Re-use of this resource is governed by a Creative Commons Attribution-
Noncommercial-Share Alike 2.0 Licence UK: England & Wales
Example of finding the principal axes
We will now find the principal axes of the tensor below using the method outlined above.
We will start off with the equation
We want to find the principal axis

By applying each principal value to the equation above and expanding out the equations we will find a relationship between the components. We can then scale the vector to be unit length.
Example of finding the principal axes
Try λ = 2 first. Substituting in
These three equations can be manipulated to give

2x1 = 0 and x1 + x2 + x3 = 0

giving x1 = 0 and x2 = −x3. The means our principal axis is of the form
By setting the scalar product with itself equal to 1, we set the vector to unit length and find x2 = 1/√2 giving us the principal axis

x = 1/√2
Example of finding the principal axes
Now do λ = 3. Substituting in gives
The top line is the some of the other two lines, so the euqations we need are

x1 + x3 = 0 and x1 + x2 = 0

giving x3 = x2 = −x1. The means our principal axis is of the form
Again by setting the scalar product with itself equal to 1, we set the vector to unit length and find x1 = 1/√3 giving us the principal axis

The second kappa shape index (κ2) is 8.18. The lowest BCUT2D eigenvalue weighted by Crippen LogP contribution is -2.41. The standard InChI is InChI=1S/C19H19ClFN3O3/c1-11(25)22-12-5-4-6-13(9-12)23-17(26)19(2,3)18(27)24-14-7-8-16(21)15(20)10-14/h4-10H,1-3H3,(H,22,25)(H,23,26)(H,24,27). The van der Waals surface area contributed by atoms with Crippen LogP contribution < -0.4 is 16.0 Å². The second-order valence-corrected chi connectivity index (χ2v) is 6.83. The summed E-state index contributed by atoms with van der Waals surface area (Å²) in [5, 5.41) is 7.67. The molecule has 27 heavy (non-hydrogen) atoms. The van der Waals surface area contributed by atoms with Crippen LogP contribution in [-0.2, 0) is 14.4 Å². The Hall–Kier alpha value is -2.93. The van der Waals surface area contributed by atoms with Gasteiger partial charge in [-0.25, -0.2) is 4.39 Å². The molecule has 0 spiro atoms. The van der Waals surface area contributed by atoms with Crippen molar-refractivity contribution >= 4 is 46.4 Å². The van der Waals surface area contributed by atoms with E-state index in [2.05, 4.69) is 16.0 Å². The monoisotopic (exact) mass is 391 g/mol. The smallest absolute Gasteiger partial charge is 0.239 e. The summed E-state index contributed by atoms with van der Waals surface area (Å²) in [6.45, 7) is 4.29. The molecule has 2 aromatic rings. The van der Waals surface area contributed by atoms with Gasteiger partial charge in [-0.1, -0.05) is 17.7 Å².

x = 1/√3
Example of finding the principal axes
To find the third basis vector we could take the vector product of the other two basis vectors or do the same thing again. Following the previous pattern using the principal value of 6 we find the normalised basis vector is
x = 1/√6
The problem with doing it this way is that we do not know if the basis is right- or left-handed. We almost always work in a right handed basis, so to check this we check the determinent of the rotation matrix built up from these basis vectors.
For the diagonal matrix
the rotation matrix is
1/√6
with respect to the original tensor
Note the principal axes line up with the principal values
Example of finding the principal axes
For a transformation matrix, a determinent of 1 means it is a pure rotation and the right-handed basis is preserved. If the determinent is −1 an inversion has occured and we are left with a left-handed basis. To switch from left-handed to right-handed, simply multiply one of the basis vectors by −1
The determinent of 1/√6

1/√63(−√2x(√3 × 1 − (−√3 x 1)) + 2 × (√3 × −√2 − (-√3 × −√2)))
= 1/√63(−2√6 − 4√6) = −1
is
Choosing a vector to invert, we finally obtain the principal vectors as
x = 1/√2
x = 1/√3
x = 1/√6